HOW I CLEAN CHICKEN - |Cooking With Carolyn |Requested|
Updated: Jun 16, 2020
HOW I CLEAN CHICKEN - |Cooking With Carolyn |Requested
Copyright © 2020 by Cooking With Carolyn
This is how I clean my chicken. I usually do it off camera but I decided to make a video after I received requests to show how I personally do it. I do realize that there are people who clean chicken and there are people who don't. I am also aware of what the USDA and the FDA state on their websites...and I could care less about it, trust me. These are the same entities that allow a certain amount of "debris" in a lot of the foods that most people aren't aware of and they are eating it multiple times a week. Take a look, https://www.cbsnews.com/news/11-totally-disgusting-things-the-fda-allows-in-your-food/
Personally, I prefer to clean it therefore there's no need to leave a comment telling me what they say about it. Cleaning chicken DOES NOT rid it of the Salmonella bacteria which can cause a foodborne illness. "Cleaning" it simply helps to remove the membrane from under the skin and any feathers that may still be attached. Always cook chicken to an INTERNAL TEMPERATURE of 165 degrees F to avoid foodborne illness.
If you clicked the link above to see what they DO allow in some foods, then you'll know you have bigger fish to fry when it comes to blindly accepting what they say as "law". Again, it is your preference to clean it, or not to clean it.
The excuse, or reason, that they give as to why it shouldn't be cleaned is because it "spreads germs around the kitchen." Really? Let's talk about the germs that probably exist in the kitchen before the chicken ever comes in.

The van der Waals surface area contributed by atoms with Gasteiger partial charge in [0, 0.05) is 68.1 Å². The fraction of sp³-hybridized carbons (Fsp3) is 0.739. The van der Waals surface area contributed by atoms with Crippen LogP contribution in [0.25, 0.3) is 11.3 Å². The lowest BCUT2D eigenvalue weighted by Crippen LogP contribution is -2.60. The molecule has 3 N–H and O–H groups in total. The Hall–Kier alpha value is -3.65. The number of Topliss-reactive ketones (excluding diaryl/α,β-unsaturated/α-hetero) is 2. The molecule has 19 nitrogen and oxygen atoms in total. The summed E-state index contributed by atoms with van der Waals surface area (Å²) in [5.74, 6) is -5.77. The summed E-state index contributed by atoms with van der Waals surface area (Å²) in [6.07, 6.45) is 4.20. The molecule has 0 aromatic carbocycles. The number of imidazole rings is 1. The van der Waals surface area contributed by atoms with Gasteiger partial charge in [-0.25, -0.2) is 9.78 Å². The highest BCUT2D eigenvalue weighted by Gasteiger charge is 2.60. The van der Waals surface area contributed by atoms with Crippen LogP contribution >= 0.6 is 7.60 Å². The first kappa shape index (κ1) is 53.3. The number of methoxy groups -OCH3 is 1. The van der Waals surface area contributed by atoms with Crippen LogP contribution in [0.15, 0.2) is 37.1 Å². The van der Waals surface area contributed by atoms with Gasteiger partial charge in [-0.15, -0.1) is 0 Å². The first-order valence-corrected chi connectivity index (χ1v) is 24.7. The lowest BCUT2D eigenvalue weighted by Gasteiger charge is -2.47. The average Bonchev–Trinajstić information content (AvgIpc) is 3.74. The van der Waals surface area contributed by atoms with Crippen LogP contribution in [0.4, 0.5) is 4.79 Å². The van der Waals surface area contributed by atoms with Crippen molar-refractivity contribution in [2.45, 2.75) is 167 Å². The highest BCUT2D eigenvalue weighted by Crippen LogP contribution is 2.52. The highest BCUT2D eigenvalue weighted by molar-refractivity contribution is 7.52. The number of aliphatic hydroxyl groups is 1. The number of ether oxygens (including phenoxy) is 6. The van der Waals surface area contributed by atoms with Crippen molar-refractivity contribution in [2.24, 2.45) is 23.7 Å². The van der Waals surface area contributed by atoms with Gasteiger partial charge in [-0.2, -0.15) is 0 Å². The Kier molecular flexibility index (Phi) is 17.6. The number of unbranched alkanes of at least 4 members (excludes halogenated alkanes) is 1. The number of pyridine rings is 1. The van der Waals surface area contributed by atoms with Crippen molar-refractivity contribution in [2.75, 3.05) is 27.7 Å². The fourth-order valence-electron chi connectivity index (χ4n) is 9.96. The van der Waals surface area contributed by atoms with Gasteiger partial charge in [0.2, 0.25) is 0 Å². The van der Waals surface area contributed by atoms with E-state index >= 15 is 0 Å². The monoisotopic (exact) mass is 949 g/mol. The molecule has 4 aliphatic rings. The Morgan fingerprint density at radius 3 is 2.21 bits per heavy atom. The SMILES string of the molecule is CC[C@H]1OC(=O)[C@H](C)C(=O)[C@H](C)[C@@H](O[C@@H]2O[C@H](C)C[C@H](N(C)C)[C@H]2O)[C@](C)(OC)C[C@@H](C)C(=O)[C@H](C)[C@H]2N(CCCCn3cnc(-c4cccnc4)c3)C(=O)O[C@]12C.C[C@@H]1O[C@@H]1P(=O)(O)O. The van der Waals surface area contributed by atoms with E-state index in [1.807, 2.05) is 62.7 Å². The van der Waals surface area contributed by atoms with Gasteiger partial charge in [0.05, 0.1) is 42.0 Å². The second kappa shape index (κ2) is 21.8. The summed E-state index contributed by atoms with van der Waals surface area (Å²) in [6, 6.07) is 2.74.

Have you ever put your groceries in the trunk, or on the floor, of your car? You can imagine what bacteria is on the floor of your car. When you come home with those groceries, where do you put the bags? Most people put the bags on their countertops, which is a food contact surface. You just introduced the germs and bacteria from your car floor, and/or trunk, to what should be a clean food contact surface. Do you allow the house pets on your countertops? Ok, now there's shed animal hair on the countertop. Do you allow people to casually sit on your countertops? That was a no-no in my parents house and it's a no-no in my house for obvious reasons. Have your children ever placed their school backpacks, that have been lord knows where at school, on your countertops?Just sit and think about all of the germs and bacteria that are being brought in on a regular basis without any thought. It's something to think about right? And to think some people stress about cleaning chicken and salmonella? hehe!
So what's my point? Regularly cleaning your kitchen with a disinfectant, before and after handling raw meats, as a matter a fact, before and after you handle and prepare any food is the key.
I grew up using bleach and/or hexol (an older brand disinfectant that is hard to find now) when washing dishes, mopping floors, cleaning the countertops, etc. Once a disinfectant is introduced to an "infected" surface it will kill those nasty bacteria. Clorox and Lysol are some good brands that will do the trick. Read the directions for the dilution measurements if you’re going to be using a concentrated strength.
Since this blog is being written post Covid 19, I’m sure you’ve become more aware of the power of a good disinfectant.
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